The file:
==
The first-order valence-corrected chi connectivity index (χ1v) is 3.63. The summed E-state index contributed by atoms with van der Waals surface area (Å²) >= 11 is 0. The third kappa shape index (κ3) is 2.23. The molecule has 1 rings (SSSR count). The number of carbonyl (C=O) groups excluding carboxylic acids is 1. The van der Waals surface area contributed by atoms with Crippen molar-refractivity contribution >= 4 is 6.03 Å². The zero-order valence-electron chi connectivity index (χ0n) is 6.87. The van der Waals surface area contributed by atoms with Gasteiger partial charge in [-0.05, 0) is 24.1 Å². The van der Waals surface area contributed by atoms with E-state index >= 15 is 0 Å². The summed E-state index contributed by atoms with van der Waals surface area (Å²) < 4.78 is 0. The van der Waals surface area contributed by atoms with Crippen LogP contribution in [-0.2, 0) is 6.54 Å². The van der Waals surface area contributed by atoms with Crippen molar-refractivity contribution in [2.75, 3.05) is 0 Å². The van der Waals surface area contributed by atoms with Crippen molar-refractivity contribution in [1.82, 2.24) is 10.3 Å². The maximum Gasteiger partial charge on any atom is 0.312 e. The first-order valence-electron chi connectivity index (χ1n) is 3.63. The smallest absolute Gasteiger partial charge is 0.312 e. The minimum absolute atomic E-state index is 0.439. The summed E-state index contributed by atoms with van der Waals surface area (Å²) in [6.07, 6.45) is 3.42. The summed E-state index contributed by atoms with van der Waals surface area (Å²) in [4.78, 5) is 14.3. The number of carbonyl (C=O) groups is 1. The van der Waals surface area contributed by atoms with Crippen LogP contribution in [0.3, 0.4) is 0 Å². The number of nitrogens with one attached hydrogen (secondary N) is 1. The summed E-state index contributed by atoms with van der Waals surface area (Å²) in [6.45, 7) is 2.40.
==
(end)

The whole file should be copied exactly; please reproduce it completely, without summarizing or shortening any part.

The first-order valence-corrected chi connectivity index (χ1v) is 3.63. The summed E-state index contributed by atoms with van der Waals surface area (Å²) >= 11 is 0. The third kappa shape index (κ3) is 2.23. The molecule has 1 rings (SSSR count). The number of carbonyl (C=O) groups excluding carboxylic acids is 1. The van der Waals surface area contributed by atoms with Crippen molar-refractivity contribution >= 4 is 6.03 Å². The zero-order valence-electron chi connectivity index (χ0n) is 6.87. The van der Waals surface area contributed by atoms with Gasteiger partial charge in [-0.05, 0) is 24.1 Å². The van der Waals surface area contributed by atoms with E-state index >= 15 is 0 Å². The summed E-state index contributed by atoms with van der Waals surface area (Å²) < 4.78 is 0. The van der Waals surface area contributed by atoms with Crippen LogP contribution in [-0.2, 0) is 6.54 Å². The van der Waals surface area contributed by atoms with Crippen molar-refractivity contribution in [2.75, 3.05) is 0 Å². The van der Waals surface area contributed by atoms with Crippen molar-refractivity contribution in [1.82, 2.24) is 10.3 Å². The maximum Gasteiger partial charge on any atom is 0.312 e. The first-order valence-electron chi connectivity index (χ1n) is 3.63. The smallest absolute Gasteiger partial charge is 0.312 e. The minimum absolute atomic E-state index is 0.439. The summed E-state index contributed by atoms with van der Waals surface area (Å²) in [6.07, 6.45) is 3.42. The summed E-state index contributed by atoms with van der Waals surface area (Å²) in [4.78, 5) is 14.3. The number of carbonyl (C=O) groups is 1. The van der Waals surface area contributed by atoms with Crippen LogP contribution in [0.3, 0.4) is 0 Å². The number of nitrogens with one attached hydrogen (secondary N) is 1. The summed E-state index contributed by atoms with van der Waals surface area (Å²) in [6.45, 7) is 2.40.